Forum for Science, Industry and Business

Sponsored by:     3M 
Search our Site:

 

British Council’s Green edition of cubed webzine: New Conservation

02.12.2008
Climate change means we will need to know more about how different species function in ecosystems

Loss of biodiversity

‘Climate change’ is such an all-encompassing phrase, that it’s easy to forget it will have a multitude of effects, which is why scientists at Imperial College London are looking more deeply at its impact on ecosystems. ‘We are going to have a climate change and we expect alongside that a loss of biodiversity,’ says Dr Pete Manning, who is leading the project along with Dr Sally Power.

At Imperial College’s Silwood Park campus researchers have constructed 168 rain shelters, each one covering a 2.4 m x 2.4 m plot of land. ‘We have a control treatment where the water falls on the roof,’ explains Manning ‘then it drops through holes onto the vegetation below. We have a climate change treatment where the water is gathered up and then we add back a proportion of the water according to a climate scenario, so every day we go out there and we reapply the water.’

Missing species

A recent report by the Intergovernmental Panel on Climate Change suggests that climate change will mean reduced summer rainfall in the UK, and higher winter rainfall. ‘That’s what we are trying to simulate,’ says Manning. ‘And we are doing that alongside different levels of plant biodiversity to see if certain species go missing from an ecosystem, and whether that makes the ecosystem more vulnerable to climate change.’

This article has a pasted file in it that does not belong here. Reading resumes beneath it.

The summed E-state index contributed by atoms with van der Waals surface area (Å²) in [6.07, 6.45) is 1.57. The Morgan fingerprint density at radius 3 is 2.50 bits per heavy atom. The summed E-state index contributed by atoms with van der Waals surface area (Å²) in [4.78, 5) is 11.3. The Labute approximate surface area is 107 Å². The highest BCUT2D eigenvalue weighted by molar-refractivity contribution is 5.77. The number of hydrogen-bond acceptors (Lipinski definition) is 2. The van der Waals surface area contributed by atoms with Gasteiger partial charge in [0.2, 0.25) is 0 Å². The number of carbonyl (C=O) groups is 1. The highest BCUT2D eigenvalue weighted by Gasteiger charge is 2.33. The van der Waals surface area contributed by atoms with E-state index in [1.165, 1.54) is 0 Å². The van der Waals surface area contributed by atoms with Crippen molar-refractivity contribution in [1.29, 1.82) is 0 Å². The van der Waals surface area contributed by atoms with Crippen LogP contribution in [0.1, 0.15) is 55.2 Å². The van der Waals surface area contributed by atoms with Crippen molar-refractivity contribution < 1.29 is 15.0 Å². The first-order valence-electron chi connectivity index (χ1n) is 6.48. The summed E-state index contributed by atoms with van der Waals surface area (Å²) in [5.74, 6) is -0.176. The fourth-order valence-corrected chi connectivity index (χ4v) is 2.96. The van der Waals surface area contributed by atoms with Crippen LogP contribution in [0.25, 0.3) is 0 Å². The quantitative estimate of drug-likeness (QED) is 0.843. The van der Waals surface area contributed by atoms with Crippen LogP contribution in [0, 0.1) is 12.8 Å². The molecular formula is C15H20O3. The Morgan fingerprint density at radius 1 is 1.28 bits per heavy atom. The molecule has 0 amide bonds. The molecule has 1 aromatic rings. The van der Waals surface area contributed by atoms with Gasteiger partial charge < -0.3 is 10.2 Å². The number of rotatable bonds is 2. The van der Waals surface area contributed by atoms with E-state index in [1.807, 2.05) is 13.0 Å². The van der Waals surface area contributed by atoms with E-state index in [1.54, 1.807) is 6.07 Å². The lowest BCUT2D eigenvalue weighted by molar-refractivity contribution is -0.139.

Go online now for the full article and pictures on New Conservation in the December Green edition of cubed: www.britishcouncil.org/science-cubed.htm

Rianne Mason | alfa
Further information:
http://www.britishcouncil.org/science-cubed.htm
http://www.britishcouncil.org

More articles from Ecology, The Environment and Conservation:

nachricht International network connects experimental research in European waters
21.03.2017 | Leibniz-Institut für Gewässerökologie und Binnenfischerei (IGB)

nachricht World Water Day 2017: It doesn’t Always Have to Be Drinking Water – Using Wastewater as a Resource
17.03.2017 | ISOE - Institut für sozial-ökologische Forschung

All articles from Ecology, The Environment and Conservation >>>

The most recent press releases about innovation >>>

Die letzten 5 Focus-News des innovations-reports im Überblick:

Im Focus: Giant Magnetic Fields in the Universe

Astronomers from Bonn and Tautenburg in Thuringia (Germany) used the 100-m radio telescope at Effelsberg to observe several galaxy clusters. At the edges of these large accumulations of dark matter, stellar systems (galaxies), hot gas, and charged particles, they found magnetic fields that are exceptionally ordered over distances of many million light years. This makes them the most extended magnetic fields in the universe known so far.

The results will be published on March 22 in the journal „Astronomy & Astrophysics“.